‘Follies’ Was My First Broadway Present. 50 Years Later, I Bear in mind It All.

That pleasure was tinged with a thrill of illicit betrayal. Sure, “Follies” was undeniably an enormous Broadway musical, staged with an opulence that may be unthinkable right this moment. However this story of two sad {couples}, stalked by the ghosts of their youthful selves throughout a showbiz reunion within the ruins of a as soon as stately theater, was telling me that the optimistic guarantees of the musical comedies I had been weaned on had been lies.

In a canopy story that got here out a month later — its photos would adorn my bed room partitions, together with posters of Humphrey Bogart and Vanessa Redgrave, till I left for faculty — Time journal enthusiastically (and precisely) described “Follies” as anti-nostalgic, a contemporary corrective to the cheery, escapist camp of hit revivals like “No, No Nanette.”

Time’s evaluation was the alternative of that of the New York Occasions critics Clive Barnes and Walter Kerr, who didn’t like “Follies” in any respect. The plot, they wrote, was hackneyed and formulaic. As for the songs, with their homages to kinds of showbiz previous, Barnes referred to as them a “non-hit parade of pastiche.”

I couldn’t disagree about James Goldman’s e-book, which felt like a rehash of the most effective sellers about middle-aged disenchantment I borrowed from my mother and father. (I already suspected that my future was in criticism.) However the songs caught with me, together with piercing pictures of ageing performers clinging to a waning highlight. And I had a obscure sense that I’d be destined to perpetually recall this odd and majestic present “like a film in my head that performs and performs,” to borrow from its script.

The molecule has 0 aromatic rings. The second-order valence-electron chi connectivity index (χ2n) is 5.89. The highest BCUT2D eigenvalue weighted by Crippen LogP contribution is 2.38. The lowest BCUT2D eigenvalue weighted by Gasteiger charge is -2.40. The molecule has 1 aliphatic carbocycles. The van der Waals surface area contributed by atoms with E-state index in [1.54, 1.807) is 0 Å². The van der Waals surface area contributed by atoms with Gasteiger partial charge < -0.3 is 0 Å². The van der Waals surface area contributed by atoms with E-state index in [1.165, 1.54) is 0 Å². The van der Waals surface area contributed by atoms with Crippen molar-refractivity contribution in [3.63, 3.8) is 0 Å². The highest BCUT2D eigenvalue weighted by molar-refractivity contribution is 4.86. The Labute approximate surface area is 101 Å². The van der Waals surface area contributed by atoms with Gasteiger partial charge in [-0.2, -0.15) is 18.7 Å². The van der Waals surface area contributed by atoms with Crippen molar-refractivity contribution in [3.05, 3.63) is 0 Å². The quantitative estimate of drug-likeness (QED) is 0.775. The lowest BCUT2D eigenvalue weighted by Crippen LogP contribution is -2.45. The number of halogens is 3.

In some methods, “Follies” was an ideal match to my adolescent self. My mother and father had all the time inspired me to know that previous folks hadn’t all the time been previous, to search for the layers of what they’d been. (I used to be fascinated by the tradition of my grandparents’ era, which meant that references to Brenda Frazier and “Abie’s Irish Rose” didn’t go over my head.)

And a part of what I discovered so affecting about musicals had been the variations between their exalted types and the usually abnormal lives they portrayed. (I’d restage traditional musicals in my head with my family and friends within the main roles; it made me cry fortunately.)

What I didn’t get then — and couldn’t have as a youngster — was how the music was the very sound of reminiscence. It was the cleverness of Sondheim’s lyrics that attracted me in my youth. I cherished quoting their refined rhymes.

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